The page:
I had started getting into philosophy by my late teens. Nothing too formal, the dry tomes with names of dead European men would elude me for some years. Instead it was the games, the thought experiments. Those moral questions which present you with a choice that betrays who it is you are, and what it is you stand for.
- Do you think that plants grown in perfect soil, which are perfectly watered and exposed to light, will invariably thrive? Or would some just wither regardless?
- If you spent decades learning everything there is to know about roses, but had never seen a rose in real life, can you be said to truly understand a rose?
- If a train was hurtling down the tracks, about to hit and undoubtedly kill five people, would you pull the switch to divert it to a different line where it would kill only one person?
- If you walked into a matter transporter, which duplicated each atom of your body in a different place before destroying your original set, is the person who walks as you still really you?
Being quite young and exposing yourself to these lines of thought for the first time is some mix of captivating and unsettling. For so long, life looks rather simple: you go about the daily routines of eating, sleeping, school, basketball practice. But in the intense years of teenager-dom, previously hidden doorways become visible. Your day-to-day existence begins to feel small and the rest of the world very, very big. The opening turns concrete things into water.
New Zealand author of Lullaby, Bernard Beckett, knows this. And yet, he transcends the world of adolescent philosophy by putting it in a tangible situation. Far from philosophical questions being gasbaggy conversations on the quad in the afternoon sun, it is an immediate, devastating life choice with actual consequences.
Set in the not-too-distant future, Rene’s 18-year-old twin brother Theo is unconscious and dying. But a strange experiment is taking place. Rene can decide to essentially give Theo his mind. Theo would theoretically be able to wake up. But the catch is that all his thoughts and memories and so on would be a clone of Rene’s. Indeed, he would wake up thinking that he was Rene.
As the procedure is complex and a little risky and possibly not all that ethical, Rene has a few hours with a psychologist, Maggie, to determine his capacity to consent. He also has that time to decide whether or not he actually wants to do it.
What comes out of this discussion is intricate threads about identity, and what constitutes the division between oneself and someone else. Being twins, Rene and Theo are defined almost in opposition to each other. Rene is the ‘smart one’, which renders Theo ‘not academic’, even though his grades are mostly decent. Even though they are more alike than the same, the differences between them become exaggerated and fashioned into complete narratives about who each boy is. ‘Those differences grow into stories and the stories start to choke you.’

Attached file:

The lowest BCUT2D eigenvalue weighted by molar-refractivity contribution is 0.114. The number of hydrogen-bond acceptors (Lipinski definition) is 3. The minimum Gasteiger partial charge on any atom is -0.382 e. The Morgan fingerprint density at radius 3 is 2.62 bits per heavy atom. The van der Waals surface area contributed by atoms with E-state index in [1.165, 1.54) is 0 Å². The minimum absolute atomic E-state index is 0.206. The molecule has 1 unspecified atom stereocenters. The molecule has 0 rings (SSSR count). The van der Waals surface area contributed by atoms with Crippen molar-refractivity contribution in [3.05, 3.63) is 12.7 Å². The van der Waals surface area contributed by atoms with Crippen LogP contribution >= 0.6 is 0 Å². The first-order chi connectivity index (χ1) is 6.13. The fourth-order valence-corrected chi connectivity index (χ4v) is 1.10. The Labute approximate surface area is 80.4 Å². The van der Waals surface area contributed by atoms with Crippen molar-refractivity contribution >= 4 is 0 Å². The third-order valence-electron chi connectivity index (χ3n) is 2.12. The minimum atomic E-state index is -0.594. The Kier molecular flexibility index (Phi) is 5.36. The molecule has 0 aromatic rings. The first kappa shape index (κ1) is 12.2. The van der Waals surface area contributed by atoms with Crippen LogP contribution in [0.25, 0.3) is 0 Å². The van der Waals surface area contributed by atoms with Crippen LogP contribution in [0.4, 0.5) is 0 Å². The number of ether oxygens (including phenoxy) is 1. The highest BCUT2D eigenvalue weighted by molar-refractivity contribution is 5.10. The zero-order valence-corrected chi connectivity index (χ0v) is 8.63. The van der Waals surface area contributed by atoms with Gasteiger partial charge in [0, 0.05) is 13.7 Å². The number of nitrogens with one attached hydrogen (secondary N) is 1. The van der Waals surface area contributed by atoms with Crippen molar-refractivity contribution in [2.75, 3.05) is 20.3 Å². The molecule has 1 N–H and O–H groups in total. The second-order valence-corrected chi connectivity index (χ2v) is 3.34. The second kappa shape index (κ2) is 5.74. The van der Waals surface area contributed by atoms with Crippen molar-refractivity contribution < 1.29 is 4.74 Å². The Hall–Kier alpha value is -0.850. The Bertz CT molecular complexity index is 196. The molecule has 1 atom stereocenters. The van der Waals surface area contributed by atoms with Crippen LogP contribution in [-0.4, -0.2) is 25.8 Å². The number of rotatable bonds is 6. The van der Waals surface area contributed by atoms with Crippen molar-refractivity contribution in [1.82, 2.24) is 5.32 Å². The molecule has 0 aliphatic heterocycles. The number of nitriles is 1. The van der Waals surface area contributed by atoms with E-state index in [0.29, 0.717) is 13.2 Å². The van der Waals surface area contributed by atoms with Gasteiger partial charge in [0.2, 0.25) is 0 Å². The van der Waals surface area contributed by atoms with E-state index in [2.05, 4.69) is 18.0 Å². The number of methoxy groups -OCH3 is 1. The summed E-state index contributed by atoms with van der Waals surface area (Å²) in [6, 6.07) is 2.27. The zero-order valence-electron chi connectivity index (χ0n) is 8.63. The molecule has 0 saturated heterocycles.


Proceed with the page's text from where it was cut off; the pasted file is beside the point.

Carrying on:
I’m sure that even non-twins can relate to this scenario. When I talk about my sister, I inadvertently define myself. She and I were pitted against each other growing up. I was the ‘smart one’, I had academics going for me, and the odd creative pursuit. Being the middle child, she was almost left an identity. Since ‘smart’ was taken, she got to be the social one, the one people liked, the fashionable one. That’s how I think it went. There was nothing inherent in her or me to specialise in personality traits so early on, and adulthood for both of us has seen an expansion in our interests, and new recognition for our hitherto invisible capabilities.
For Rene and Theo though, the chasm between identities is periodically undermined. Classmates and teachers ultimately see them as interchangeable. They could imitate each other only with a quick wardrobe change. Here, Rene may become more charming when he’s acting as Theo, but that can be attributed not to good acting, but instead to the fact that others more readily perceive him as charming as Theo.
‘Where we begin and end is not as simple as it looks.’ This is something Rene says to Maggie and it is the crux of Lullaby. This is true for people who are not twins. For example, we all have mirror neurons, a type of neuron which activates in the same way regardless of whether we are watching someone do a task or we are doing it ourselves. This is only the beginning of the way other people are related to us, dependent on us, influence us, and in some way are us. ‘The same, yet separate. A contradiction.’
Is it a problem for the two twins to converge into one identity? Everyone will have a different answer to this, similar to the way that reasonable minds differ on the four thought experiments listed above. Perhaps, as the book suggests, if you cannot be certain of your stable, intact identity – if there were, essentially, another ‘you’ – then you would unravel completely. But maybe if another you were to wake up, rescued from death’s clutches, and live completely independently from your other self, you would grow to be different anyway. You would grow to be not your destined self, for there would be no such thing, but a different self which was nurtured by a new environment far away.
Beckett’s offering is incredibly stimulating. I feel like I’ve revisited the quad years of my life where theoretical musing helped me nut out my beliefs, and consequently solidified aspects of my own identity. It is a treat to read a dialogue-driven story where philosophy is the hero, and the power of these questions are taken seriously. This is a book for those of us looking out for the invisible doors. Those of us who want to open them and lose the old world completely in order to find something true.